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main phone: 540-772-8022  fax: 540-772-0294  email:



On Thursday, June 27th from 7:30 AM to 12:00 PM all Lucas Therapies phone and fax lines will be unavailable due to the relocation of our central business office. We kindly ask that you contact us outside of those hours.  Thank you. 


Lucas Therapies Blog

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Physical Therapists Want to Help You Meet Your Health Goals in 2017


Celebrating the end of one year and the beginning of a new one has become synonymous with establishing resolutions for the 12 months ahead. Marking the new year with a list of goals—whether lofty or simple—is a chance to improve upon the year prior.
The practice requires a bit of introspection to identify the areas of life that weren't quite up to snuff and a commitment to making changes. Either way, resolutions aren't for the faint of heart, as the follow-through might be the hardest part of the whole process. In fact, a mere 8% of people achieve the goals they set for themselves on New Year's Eve, according to research out of the University of Scranton.
As physical therapists, we acknowledge that we can do better, too. Whether it's spending more time with our families, adhering to a more consistent sleep schedule, or learning a new sport, we scratch out the same lists everyone does at this time of the year. But on a professional front, we've added a new goal for 2017: attaching a better definition to the term "physical therapist." 
Chances are you know someone who recently had physical therapy, or maybe you even went yourself. But we are willing to bet you'd have trouble coming up with a quick way to define the service. We're here to help! By background and training, physical therapists are movement specialists. Simple, right? We specialize in movement.
We spend our days helping those who are having trouble moving due to a variety of causes. We diagnose, evaluate, educate, treat, and prevent depending on the individual case. We handily teach patients how to prevent or manage their conditions in order to achieve long-term health benefits. Most of all, physical therapists help patients return to the activities they once enjoyed: time with family, school, work, and physical activities. Much of the work in physical therapy involves setting goals for patients to reach. We develop plans to reduce pain, promote movement, and restore function and we help you meet those goals one step at a time. Let's work together to reach our goals in 2017, and keep each other on track!

Try These Five Healthy Habits for the New Year 

  1. Drink water instead of Soda or Sugary Drinks
  2. Fill up on Protein and Veggies first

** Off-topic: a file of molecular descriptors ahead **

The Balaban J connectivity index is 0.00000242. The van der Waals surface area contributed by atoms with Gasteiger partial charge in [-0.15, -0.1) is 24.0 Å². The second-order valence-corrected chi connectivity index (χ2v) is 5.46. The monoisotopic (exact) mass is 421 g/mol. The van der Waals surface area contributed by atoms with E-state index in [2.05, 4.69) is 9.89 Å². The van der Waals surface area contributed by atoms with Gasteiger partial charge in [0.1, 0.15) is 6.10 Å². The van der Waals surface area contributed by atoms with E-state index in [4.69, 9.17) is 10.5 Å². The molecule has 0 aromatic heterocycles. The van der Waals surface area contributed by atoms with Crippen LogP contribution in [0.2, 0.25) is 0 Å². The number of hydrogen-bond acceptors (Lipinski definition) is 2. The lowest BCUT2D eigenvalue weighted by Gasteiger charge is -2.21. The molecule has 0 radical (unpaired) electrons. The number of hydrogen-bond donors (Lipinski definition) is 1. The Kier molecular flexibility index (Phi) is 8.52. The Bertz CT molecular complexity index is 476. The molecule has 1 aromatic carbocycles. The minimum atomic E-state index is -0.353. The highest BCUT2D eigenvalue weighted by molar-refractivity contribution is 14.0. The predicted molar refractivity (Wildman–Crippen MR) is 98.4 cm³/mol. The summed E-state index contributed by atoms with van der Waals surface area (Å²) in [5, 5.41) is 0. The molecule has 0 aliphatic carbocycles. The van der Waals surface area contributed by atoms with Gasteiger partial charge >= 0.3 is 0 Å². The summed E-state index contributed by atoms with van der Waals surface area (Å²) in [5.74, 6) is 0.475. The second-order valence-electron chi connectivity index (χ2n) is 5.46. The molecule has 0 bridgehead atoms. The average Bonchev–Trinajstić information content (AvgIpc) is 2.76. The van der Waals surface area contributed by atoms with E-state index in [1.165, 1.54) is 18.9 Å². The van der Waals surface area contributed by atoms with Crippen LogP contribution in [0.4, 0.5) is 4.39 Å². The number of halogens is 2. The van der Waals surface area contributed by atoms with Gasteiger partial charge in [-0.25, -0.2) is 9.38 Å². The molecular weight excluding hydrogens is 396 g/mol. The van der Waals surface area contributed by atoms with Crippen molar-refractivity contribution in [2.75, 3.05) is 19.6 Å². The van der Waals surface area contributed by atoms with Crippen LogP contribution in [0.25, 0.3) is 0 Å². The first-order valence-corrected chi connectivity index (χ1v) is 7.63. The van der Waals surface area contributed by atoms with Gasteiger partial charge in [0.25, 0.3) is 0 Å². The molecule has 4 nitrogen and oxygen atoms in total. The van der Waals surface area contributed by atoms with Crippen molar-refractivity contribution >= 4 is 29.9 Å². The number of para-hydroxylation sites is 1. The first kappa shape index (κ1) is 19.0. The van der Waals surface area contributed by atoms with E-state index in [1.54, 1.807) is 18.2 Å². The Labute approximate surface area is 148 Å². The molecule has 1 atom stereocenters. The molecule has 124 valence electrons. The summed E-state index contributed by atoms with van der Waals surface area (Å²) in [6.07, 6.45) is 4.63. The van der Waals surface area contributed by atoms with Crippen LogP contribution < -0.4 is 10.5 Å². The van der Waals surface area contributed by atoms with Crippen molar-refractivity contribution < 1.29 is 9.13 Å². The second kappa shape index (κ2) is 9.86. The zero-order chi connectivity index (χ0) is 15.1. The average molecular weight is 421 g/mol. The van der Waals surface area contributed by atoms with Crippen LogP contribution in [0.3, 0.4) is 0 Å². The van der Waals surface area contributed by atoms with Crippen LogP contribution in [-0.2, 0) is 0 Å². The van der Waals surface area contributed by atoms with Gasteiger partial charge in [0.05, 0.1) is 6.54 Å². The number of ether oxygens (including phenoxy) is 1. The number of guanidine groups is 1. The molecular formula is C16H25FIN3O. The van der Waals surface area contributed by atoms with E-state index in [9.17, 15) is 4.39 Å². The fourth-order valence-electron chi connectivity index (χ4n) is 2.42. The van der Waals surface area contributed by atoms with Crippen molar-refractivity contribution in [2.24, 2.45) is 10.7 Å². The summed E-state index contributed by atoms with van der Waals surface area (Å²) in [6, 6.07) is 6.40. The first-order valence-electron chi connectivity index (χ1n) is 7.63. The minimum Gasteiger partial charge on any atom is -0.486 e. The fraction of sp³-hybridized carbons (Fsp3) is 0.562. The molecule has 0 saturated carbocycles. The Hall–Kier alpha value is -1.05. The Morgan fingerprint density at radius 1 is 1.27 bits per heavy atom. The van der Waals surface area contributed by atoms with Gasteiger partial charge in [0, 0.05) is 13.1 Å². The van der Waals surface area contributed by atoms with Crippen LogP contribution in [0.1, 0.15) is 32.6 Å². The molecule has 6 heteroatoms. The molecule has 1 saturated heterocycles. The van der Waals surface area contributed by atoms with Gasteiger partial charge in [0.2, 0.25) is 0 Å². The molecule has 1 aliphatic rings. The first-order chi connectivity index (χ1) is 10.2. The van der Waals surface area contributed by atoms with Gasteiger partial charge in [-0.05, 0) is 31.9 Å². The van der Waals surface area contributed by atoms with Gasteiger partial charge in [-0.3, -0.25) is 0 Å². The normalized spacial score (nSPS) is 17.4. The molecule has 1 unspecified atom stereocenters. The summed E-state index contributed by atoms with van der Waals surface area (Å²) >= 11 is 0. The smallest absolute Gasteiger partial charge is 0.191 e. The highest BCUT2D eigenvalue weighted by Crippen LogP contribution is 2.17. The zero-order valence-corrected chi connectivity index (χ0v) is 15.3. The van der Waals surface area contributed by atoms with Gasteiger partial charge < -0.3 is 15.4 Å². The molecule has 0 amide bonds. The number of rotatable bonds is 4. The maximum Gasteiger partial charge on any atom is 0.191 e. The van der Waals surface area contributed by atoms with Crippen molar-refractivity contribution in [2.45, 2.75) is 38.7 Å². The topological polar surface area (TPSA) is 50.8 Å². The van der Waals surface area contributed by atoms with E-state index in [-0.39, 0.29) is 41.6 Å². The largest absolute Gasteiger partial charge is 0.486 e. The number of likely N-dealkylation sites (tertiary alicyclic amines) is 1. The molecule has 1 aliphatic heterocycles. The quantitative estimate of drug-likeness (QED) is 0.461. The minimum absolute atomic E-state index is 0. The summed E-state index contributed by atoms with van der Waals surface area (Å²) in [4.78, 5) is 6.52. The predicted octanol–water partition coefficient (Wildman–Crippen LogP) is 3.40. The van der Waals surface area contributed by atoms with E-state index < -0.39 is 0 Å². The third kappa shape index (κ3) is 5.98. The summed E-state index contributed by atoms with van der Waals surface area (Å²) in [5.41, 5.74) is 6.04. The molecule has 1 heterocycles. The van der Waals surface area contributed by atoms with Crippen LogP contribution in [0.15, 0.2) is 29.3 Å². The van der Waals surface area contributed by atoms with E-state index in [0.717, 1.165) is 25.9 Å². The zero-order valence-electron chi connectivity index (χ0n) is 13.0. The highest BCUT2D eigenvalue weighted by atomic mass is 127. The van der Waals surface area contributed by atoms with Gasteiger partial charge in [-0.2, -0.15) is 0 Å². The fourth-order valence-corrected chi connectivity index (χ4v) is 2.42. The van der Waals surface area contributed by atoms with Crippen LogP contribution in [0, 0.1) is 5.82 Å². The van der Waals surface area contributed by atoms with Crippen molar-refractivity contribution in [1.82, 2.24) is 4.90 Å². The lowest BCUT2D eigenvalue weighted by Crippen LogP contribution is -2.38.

3. Exercise as much as you watch TV
  4. Be Positive about Food
  5. Don't Sweat the Small Stuff

 PT Give Away: We will be doing a drawing for 3 FREE Personal Training Sessions with Certified Personal Trainer Cris Edmonds.  Do the following to gain entries: 

  • Like our Facebook Page
  • Share one of our Posts on Twitter or Facebook
  • Refer a friend for Personal Training or Physical Therapy

Lucas Therapies is committed to helping you reach your 2017 goals by providing a variety of wellness services, from Personal Training to diet and nutrition advice.  Contact us at 540.772.8022 or This email address is being protected from spambots. You need JavaScript enabled to view it. to set-up your free assessment.





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Physical Therapy is Shown to Help Patients with Clinical Depression

Physical therapy may do more than treat the aches and pains related to work-related orthopedic injuries, studies show it can help improve patients’ moods, too. Research has uncovered a link between pain and depression, suggesting that more than one-third of individuals with chronic back or neck pain also exhibit signs of depression.

 Numerous studies conducted during the last 30 years have indicated that exercise can improve mood and mindset, even helping to peel back layers of depression. More recent research, including an article published in the Journal of Orthopaedic & Sports Physical Therapy, suggests that feelings and thoughts of depression may subside with the introduction of physical therapy for back and neck pain.

Affecting more than 15 million Americans, clinical depression is one of the most common mental health conditions weighing on our country’s resources. Depression is more than the occasional bout of sadness; it interferes with normal functioning and daily life. Depression can occur alongside other medical conditions such as diabetes or Parkinson’s disease, but can also occur because of a major life event such as a work-related injury or a death in the family. Experts now understand that medical conditions can enhance the symptoms of depression, and vice versa.

 In the Wideman et al study, 40% of the patients studied exhibited decreased feelings and thoughts of depression following physical therapy treatment to address pain and functional limitations from a work-related orthopedic injury. One year after treatment, those showing signs of improvement on the depression front were more likely to have returned to work and to report less pain intensity. Conversely, the individuals who did not exhibit improvements in depressed feelings were less likely to have returned to work.

Lucas Therapies is committed to using exercise to aide not only physical issues, but mental issues as well.